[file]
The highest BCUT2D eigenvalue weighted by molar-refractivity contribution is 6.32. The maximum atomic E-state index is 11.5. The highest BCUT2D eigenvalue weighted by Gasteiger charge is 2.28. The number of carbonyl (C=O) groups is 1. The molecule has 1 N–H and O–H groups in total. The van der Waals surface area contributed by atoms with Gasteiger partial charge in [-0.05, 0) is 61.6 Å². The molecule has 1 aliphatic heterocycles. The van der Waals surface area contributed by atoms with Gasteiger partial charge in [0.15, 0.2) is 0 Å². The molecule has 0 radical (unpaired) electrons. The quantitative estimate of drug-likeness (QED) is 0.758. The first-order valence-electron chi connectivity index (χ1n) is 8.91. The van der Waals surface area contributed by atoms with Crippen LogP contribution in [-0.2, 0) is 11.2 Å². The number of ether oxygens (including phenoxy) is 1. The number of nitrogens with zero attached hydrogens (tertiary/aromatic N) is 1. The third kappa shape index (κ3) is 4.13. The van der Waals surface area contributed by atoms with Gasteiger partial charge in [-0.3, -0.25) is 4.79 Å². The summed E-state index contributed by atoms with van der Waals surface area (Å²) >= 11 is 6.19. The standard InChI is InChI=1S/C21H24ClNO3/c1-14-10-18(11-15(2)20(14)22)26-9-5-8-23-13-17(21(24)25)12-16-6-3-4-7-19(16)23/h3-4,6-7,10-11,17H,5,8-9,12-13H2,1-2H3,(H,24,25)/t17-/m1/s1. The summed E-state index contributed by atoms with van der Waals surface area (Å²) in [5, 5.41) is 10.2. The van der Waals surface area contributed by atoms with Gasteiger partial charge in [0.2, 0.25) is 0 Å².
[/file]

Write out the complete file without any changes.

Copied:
The highest BCUT2D eigenvalue weighted by molar-refractivity contribution is 6.32. The maximum atomic E-state index is 11.5. The highest BCUT2D eigenvalue weighted by Gasteiger charge is 2.28. The number of carbonyl (C=O) groups is 1. The molecule has 1 N–H and O–H groups in total. The van der Waals surface area contributed by atoms with Gasteiger partial charge in [-0.05, 0) is 61.6 Å². The molecule has 1 aliphatic heterocycles. The van der Waals surface area contributed by atoms with Gasteiger partial charge in [0.15, 0.2) is 0 Å². The molecule has 0 radical (unpaired) electrons. The quantitative estimate of drug-likeness (QED) is 0.758. The first-order valence-electron chi connectivity index (χ1n) is 8.91. The van der Waals surface area contributed by atoms with Crippen LogP contribution in [-0.2, 0) is 11.2 Å². The number of ether oxygens (including phenoxy) is 1. The number of nitrogens with zero attached hydrogens (tertiary/aromatic N) is 1. The third kappa shape index (κ3) is 4.13. The van der Waals surface area contributed by atoms with Gasteiger partial charge in [-0.3, -0.25) is 4.79 Å². The summed E-state index contributed by atoms with van der Waals surface area (Å²) >= 11 is 6.19. The standard InChI is InChI=1S/C21H24ClNO3/c1-14-10-18(11-15(2)20(14)22)26-9-5-8-23-13-17(21(24)25)12-16-6-3-4-7-19(16)23/h3-4,6-7,10-11,17H,5,8-9,12-13H2,1-2H3,(H,24,25)/t17-/m1/s1. The summed E-state index contributed by atoms with van der Waals surface area (Å²) in [5, 5.41) is 10.2. The van der Waals surface area contributed by atoms with Gasteiger partial charge in [0.2, 0.25) is 0 Å².